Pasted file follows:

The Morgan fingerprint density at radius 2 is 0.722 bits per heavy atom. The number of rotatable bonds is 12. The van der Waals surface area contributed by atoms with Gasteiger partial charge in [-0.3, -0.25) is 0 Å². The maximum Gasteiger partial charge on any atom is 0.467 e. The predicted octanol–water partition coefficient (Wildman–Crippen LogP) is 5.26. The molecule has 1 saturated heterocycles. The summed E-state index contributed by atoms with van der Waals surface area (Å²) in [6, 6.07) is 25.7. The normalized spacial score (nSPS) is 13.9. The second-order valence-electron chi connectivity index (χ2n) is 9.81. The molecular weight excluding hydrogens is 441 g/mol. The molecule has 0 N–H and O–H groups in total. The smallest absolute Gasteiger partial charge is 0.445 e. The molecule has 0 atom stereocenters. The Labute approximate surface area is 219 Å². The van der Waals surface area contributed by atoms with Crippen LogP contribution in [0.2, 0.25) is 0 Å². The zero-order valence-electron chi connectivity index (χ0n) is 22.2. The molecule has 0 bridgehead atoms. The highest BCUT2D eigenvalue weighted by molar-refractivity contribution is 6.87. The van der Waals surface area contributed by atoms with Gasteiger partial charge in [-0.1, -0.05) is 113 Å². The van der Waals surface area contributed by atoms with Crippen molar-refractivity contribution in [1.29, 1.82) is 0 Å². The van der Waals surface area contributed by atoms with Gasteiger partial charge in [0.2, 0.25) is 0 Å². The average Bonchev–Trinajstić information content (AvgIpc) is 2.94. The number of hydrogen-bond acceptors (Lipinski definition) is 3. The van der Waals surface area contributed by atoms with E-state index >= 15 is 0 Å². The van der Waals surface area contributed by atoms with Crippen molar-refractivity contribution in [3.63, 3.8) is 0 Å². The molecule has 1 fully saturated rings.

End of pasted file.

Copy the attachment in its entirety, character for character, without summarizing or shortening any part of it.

The Morgan fingerprint density at radius 2 is 0.722 bits per heavy atom. The number of rotatable bonds is 12. The van der Waals surface area contributed by atoms with Gasteiger partial charge in [-0.3, -0.25) is 0 Å². The maximum Gasteiger partial charge on any atom is 0.467 e. The predicted octanol–water partition coefficient (Wildman–Crippen LogP) is 5.26. The molecule has 1 saturated heterocycles. The summed E-state index contributed by atoms with van der Waals surface area (Å²) in [6, 6.07) is 25.7. The normalized spacial score (nSPS) is 13.9. The second-order valence-electron chi connectivity index (χ2n) is 9.81. The molecular weight excluding hydrogens is 441 g/mol. The molecule has 0 N–H and O–H groups in total. The smallest absolute Gasteiger partial charge is 0.445 e. The molecule has 0 atom stereocenters. The Labute approximate surface area is 219 Å². The van der Waals surface area contributed by atoms with Crippen LogP contribution in [0.2, 0.25) is 0 Å². The zero-order valence-electron chi connectivity index (χ0n) is 22.2. The molecule has 0 bridgehead atoms. The highest BCUT2D eigenvalue weighted by molar-refractivity contribution is 6.87. The van der Waals surface area contributed by atoms with Gasteiger partial charge in [-0.1, -0.05) is 113 Å². The van der Waals surface area contributed by atoms with Crippen molar-refractivity contribution in [1.29, 1.82) is 0 Å². The van der Waals surface area contributed by atoms with Gasteiger partial charge in [0.2, 0.25) is 0 Å². The average Bonchev–Trinajstić information content (AvgIpc) is 2.94. The number of hydrogen-bond acceptors (Lipinski definition) is 3. The van der Waals surface area contributed by atoms with E-state index >= 15 is 0 Å². The van der Waals surface area contributed by atoms with Crippen molar-refractivity contribution in [3.63, 3.8) is 0 Å². The molecule has 1 fully saturated rings.